ir. Loet Rosenthal
I. Annus, Estonia
G. Wong, USA

zoran kapelan
Prof. Zoran Kapelan

Working Together with the Water Industry
Presentation Tuesday 8 November 9.00 hrs

The talk will address a ranges of issues related to collaboration between researchers and practitioners from the academic perspective. A number of related topics will be mentioned and analysed including means of successful collaboration, potential barriers and how to overcome these, modes of financing and supporting research and ultimately benefits to both academia and industry. All this will be illustrated on a number of real-life examples from Prof. Kapelan’s past and current collaboration with the water industry in the UK and abroad.

Prof. Zoran Kapelan is Professor of Water Systems Engineering and Head of the Water and Environment Group at the University of Exeter. He is an IWA Fellow and a chartered member of CIWEM with over 27 years of experience in both academia and industry. His research interests include a wide range of topics in water engineering with focus on urban water management and related water and wastewater infrastructure. His research work resulted so far in a number of new methods and techniques currently used in practice including a novel event recognition technology that is now used companywide in one of the largest UK water utilities. Prof. Zoran Kapelan is currently leading 8 research projects with 5 large UK water companies. He has over 350 technical publications and a patent. Further information available at

Loet Rosenthal

ir. Loet Rosenthal
Working Together with the Researchers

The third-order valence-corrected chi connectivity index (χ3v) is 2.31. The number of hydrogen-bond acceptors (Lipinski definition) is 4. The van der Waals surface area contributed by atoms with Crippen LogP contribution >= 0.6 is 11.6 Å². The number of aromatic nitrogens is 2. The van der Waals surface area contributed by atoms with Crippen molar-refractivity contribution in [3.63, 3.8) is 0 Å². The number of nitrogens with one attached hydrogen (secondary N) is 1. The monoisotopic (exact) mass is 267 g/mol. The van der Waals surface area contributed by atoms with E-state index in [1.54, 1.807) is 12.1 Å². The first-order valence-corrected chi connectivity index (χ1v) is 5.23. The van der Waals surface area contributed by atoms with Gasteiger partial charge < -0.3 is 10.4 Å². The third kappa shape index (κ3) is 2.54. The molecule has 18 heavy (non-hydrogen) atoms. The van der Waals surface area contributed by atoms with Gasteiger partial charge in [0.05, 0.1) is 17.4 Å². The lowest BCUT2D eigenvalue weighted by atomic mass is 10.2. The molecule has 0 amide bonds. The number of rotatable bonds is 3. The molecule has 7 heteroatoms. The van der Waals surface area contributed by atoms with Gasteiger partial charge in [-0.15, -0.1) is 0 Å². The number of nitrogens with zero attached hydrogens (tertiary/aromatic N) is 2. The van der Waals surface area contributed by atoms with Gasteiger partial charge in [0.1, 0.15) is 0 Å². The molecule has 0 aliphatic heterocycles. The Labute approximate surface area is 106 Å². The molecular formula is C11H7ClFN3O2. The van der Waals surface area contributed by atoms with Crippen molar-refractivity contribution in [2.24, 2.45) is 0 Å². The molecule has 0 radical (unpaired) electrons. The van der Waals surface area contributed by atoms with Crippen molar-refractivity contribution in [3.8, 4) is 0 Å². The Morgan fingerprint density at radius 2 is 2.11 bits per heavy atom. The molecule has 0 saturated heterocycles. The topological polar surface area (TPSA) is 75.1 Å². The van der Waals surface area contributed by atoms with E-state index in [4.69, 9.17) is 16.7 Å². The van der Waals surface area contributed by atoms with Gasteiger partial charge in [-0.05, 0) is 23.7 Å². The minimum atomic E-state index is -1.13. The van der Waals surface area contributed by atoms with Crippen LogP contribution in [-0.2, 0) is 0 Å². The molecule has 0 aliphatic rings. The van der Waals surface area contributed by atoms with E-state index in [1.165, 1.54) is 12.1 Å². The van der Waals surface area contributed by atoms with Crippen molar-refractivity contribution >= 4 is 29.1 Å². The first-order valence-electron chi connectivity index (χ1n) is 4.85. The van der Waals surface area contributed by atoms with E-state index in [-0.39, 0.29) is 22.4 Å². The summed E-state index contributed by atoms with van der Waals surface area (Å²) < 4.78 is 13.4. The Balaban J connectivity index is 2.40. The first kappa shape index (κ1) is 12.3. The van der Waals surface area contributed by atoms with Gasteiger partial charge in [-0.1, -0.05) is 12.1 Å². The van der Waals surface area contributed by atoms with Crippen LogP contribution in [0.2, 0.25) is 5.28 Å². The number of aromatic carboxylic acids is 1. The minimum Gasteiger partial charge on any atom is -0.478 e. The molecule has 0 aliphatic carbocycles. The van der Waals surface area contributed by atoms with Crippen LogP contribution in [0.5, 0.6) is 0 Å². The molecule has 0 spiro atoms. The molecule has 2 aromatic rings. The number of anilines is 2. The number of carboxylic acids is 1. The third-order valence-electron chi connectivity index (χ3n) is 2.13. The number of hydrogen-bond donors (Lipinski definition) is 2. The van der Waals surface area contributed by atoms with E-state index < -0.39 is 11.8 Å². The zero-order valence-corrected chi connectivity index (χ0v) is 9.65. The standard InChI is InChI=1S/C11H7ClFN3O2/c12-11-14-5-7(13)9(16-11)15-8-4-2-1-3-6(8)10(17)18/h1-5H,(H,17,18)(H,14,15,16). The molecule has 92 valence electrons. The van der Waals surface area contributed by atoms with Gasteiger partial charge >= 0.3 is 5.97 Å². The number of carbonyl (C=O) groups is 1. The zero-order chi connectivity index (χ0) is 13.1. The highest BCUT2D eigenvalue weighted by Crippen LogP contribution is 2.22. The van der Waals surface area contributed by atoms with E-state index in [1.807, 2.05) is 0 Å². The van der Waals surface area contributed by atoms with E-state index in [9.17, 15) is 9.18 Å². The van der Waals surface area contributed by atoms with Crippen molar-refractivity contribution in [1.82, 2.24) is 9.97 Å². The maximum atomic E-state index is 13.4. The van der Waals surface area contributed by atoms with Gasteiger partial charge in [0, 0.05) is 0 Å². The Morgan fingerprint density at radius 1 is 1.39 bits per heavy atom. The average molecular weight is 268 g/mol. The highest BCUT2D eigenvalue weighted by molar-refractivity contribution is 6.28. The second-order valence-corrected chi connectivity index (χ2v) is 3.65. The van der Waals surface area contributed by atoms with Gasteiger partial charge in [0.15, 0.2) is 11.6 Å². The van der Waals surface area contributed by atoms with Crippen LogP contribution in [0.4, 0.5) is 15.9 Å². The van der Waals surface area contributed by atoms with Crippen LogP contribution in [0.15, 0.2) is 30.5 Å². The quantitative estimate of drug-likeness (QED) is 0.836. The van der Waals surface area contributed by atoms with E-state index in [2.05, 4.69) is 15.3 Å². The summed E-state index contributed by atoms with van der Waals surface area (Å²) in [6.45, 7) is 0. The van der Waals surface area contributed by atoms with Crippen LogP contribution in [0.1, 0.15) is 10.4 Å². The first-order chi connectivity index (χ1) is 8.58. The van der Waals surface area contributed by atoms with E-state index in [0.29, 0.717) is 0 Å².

Presentation 7 November 9.00 hrs

The Dutch water industry has a long experience in working together with fundamental researchers at academia, applied researchers in research institutes and practical researchers at consultancy companies and water utilities. This close collaboration has brought mutual benefits leading to a system that can be characterised as very successful. A very important feature of the interaction is learning to speak each other’s language and understanding each other’s interests and goals. Searching for the overlap and realistically recognising and respecting limitations leads to rewarding results as will be shown in some characteristic developments and achievements.

Loet Rosenthal is Director Water Supply at PWN Water Company North-Holland. He is a member of PWN’s board of directors and responsible for the water supply division at PWN, which supplies drinking water to the major part of the Province of North-Holland (1,7 million inhabitants). He has about 25 years of experience in the water industry, working in research, consultancy and management. One of his former employers is Kiwa Water Research (now KWR Watercycle Research Institute), where he was responsible for research on network asset management. On behalf of PWN he is involved in coordinating research within the Joint Research Programme (BTO) of the Dutch water utilities. Loet Rosenthal is also a director at WRK. WRK is a joint utility of PWN and Waternet supplying pretreated surface water from the River Lek (Rhine) and Lake IJssel to PWN and Waternet for further treatment to drinking water in the dune area of North-Holland, and to industries for production purposes.

I. Annus

I. Annus
Flow dynamics in a pipe with a sudden change in diameter
Presentation 7 November 14.20 hrs

The calibration of a numerical model of an existing Water Distribution System (WDS) that contains old pipes is usually based on the estimation of the roughness of the pipes. Due to the lack of information, nominal pipe diameters are generally used in the model development and the change in pipe diameter due to pipe wall build-up is compensated by adjusting the roughness value… (please click on the PDF to read more)


I. Annus

G. Wong
Leveraging Big Data for Intelligent, Water Management
Presentation 7 November 14.00 hrs

For years, water utilities have relied on automation systems to help manage the water lifecycle and these systems generate vast amounts of data that must be effectively managed in order to enable intelligent decision making. Today, the term Big Data is used to describe many, complex sources of data that generate vast volumes, often in real-time. Within a water utility, Big Data includes… (please click on the PDF to read more)